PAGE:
To see a World in a Grain of Sand
And a Heaven in a Wild Flower,
Hold Infinity in the palm of your hand
And Eternity in an hour.
To See A World by William Blake
Usually when one travels a road, a definite destination is in mind. Sometimes, taking a road less travelled reveals a place of magic where the elements have coalesced into natural wonders.
On a recent roadway we decided to venture off onto a dusty road in the Kansas desert. For miles in each direction, one saw only the landscape of desert—brown.
It was a picturesque day. The sun radiated through few clouds.
The cerulean sky seemed to touch the sands of time. Brown and blue was the artist’s palette for this scenery.
There is majesty about a desert panorama. It stretches in all directions with its edges touching the oval sky as if in contrast to what life exists on this planet traversing the cosmos.
As we drove, in the distance a faint shape of white was visible. The niveous tint was as if some white paint had dipped from another palette used for clouds.
Closer we came, the more magnificent the sight became. We had ventured into a land of solitary giants—Monument Rocks.
It was a windy time among these ancient giants of times forgotten. The only sounds beside the crying winds of the past and present were the soaring birds who have found niches for their habitat.
Standing there we had an overwhelming sense of being in a special place where myth and history coalesced into the present. For these chalk pyramids are indeed a place of legend.
One can only surmise how the rocks had impacted lives over the countless centuries. What if they could tell tales of those who had journeyed there and made their homes or just gazed upon their imperial beauty?
The sense of wonder and inspiration could be felt among these aged formations. One could understand how one could encounter the Great Spirit or other beings among these reminders of an ancient earth.
If you ever have the opportunity, visit these guardians of the past. It was day when were there, but I am sure the night sky with its argentous moonbeams would add mystery to this place on a dusty road far from the beaten path of life.
For here in the Western Kansas desert infinity and eternity have graced this barren landscape with an empyreal gateway. Perhaps at certain seasons, the dance of angels or the actual Greek translation—“messengers” takes place to remind one of the cosmic connection which exists in every molecule.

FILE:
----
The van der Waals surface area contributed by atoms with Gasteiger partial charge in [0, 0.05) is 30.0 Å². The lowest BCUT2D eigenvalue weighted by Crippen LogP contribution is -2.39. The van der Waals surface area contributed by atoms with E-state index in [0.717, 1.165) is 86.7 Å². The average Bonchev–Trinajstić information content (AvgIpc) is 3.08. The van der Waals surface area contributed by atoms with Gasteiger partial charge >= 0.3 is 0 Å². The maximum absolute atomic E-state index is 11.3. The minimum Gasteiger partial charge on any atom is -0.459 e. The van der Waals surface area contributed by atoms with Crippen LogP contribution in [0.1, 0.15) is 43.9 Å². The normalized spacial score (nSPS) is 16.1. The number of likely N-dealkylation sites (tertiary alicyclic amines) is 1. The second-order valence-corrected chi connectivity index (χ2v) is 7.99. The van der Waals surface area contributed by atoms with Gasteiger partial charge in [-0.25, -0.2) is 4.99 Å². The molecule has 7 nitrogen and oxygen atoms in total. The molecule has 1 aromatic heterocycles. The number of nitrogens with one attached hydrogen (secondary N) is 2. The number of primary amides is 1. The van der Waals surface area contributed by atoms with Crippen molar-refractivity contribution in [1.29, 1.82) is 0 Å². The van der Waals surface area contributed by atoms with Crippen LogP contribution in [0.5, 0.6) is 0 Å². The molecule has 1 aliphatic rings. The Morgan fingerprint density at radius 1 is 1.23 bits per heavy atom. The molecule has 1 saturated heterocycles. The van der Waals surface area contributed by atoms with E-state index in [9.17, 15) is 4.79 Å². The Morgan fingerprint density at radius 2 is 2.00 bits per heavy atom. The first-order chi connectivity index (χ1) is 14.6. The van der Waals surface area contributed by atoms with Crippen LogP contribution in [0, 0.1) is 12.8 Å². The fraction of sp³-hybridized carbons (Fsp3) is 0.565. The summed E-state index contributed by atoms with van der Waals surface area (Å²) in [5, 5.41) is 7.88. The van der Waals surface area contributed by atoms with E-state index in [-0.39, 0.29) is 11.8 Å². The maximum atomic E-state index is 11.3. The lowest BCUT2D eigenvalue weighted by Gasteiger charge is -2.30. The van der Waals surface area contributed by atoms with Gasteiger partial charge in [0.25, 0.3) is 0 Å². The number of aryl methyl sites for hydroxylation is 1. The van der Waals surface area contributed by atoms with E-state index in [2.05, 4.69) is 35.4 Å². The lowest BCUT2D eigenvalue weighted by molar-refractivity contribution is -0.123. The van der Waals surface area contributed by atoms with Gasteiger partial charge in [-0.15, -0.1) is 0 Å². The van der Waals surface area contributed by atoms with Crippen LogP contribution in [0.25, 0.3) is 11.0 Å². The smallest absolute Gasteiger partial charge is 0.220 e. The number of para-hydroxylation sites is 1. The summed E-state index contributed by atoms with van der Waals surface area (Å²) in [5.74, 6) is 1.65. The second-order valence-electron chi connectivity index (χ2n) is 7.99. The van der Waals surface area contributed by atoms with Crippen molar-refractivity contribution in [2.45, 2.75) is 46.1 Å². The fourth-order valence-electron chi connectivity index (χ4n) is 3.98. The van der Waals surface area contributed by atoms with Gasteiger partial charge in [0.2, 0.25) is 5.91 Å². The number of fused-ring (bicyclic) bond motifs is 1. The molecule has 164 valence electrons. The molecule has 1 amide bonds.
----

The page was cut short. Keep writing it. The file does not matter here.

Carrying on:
G. D. Williams © 2018
All pictures are from my collection. They may be used freely if credit is given to Lochgarry Blog.
“The towering formations are the remnants of the Western Interior Seaway that once separated Western and Eastern North America during the Cretaceous Period. Carbonates, such as limestone, can be found where the seaway dried over millions of years, suggesting abundant calcareous algae in the ancient waters. The rocks here are a treasure trove of fossils and prehistoric remnants.
“Also known as the “Chalk Pyramids, ” the huge stones each have a unique shape and some would say, personality. Some of the formations have even been given names such as “The Eye of the Needle” and ” Charlie the Dog.” The formations are so iconic that they were named the first national natural landmark in America and have even been named one of the eight wonders of Kansas.”
“On the western edge of Gove County is Monument Rocks, a series of large, heavily sculpted chalk monoliths that are sometimes referred to as the Chalk Pyramids. The site has been designated as a National Natural Landmark. In eastern Gove County is Castle Rock, a chalk spire that stands by itself in the valley of Hackberry Creek, though immediately south of Castle Rock is an extensive outcrop of chalk, capped by the younger Ogallala Formation.” https://www.kansassampler.org/8wonders/8wondersofkansas-view.php?id=12
“Monument Rocks are composed of the Smoky Hill Chalk Member of the Niobrara Chalk. Despite its name, the Niobrara Chalk is a geologic formation made up mainly but not entirely of chalk, and the layers at Monument Rocks include chalky limestone and chalky shale.
“The chalk beds first became famous in the 19th century for fossils of giant swimming reptiles called mosasaurs and plesiosaurs, gliding pterosaurs, aquatic birds with teeth, 20-foot-long fish, clams up to six feet in diameter, and many types of smaller marine animals. Fossils are not as common at Monument Rocks as they are in the less-visited badlands and outcrops along the Smoky Hill, Saline, and Solomon rivers and their tributaries.” http://geokansas.ku.edu/monument-rocks
This piece of music by Pablo Arellano gives the right mood for contemplation of the chalk pyramids and other mysteries of the cosmos: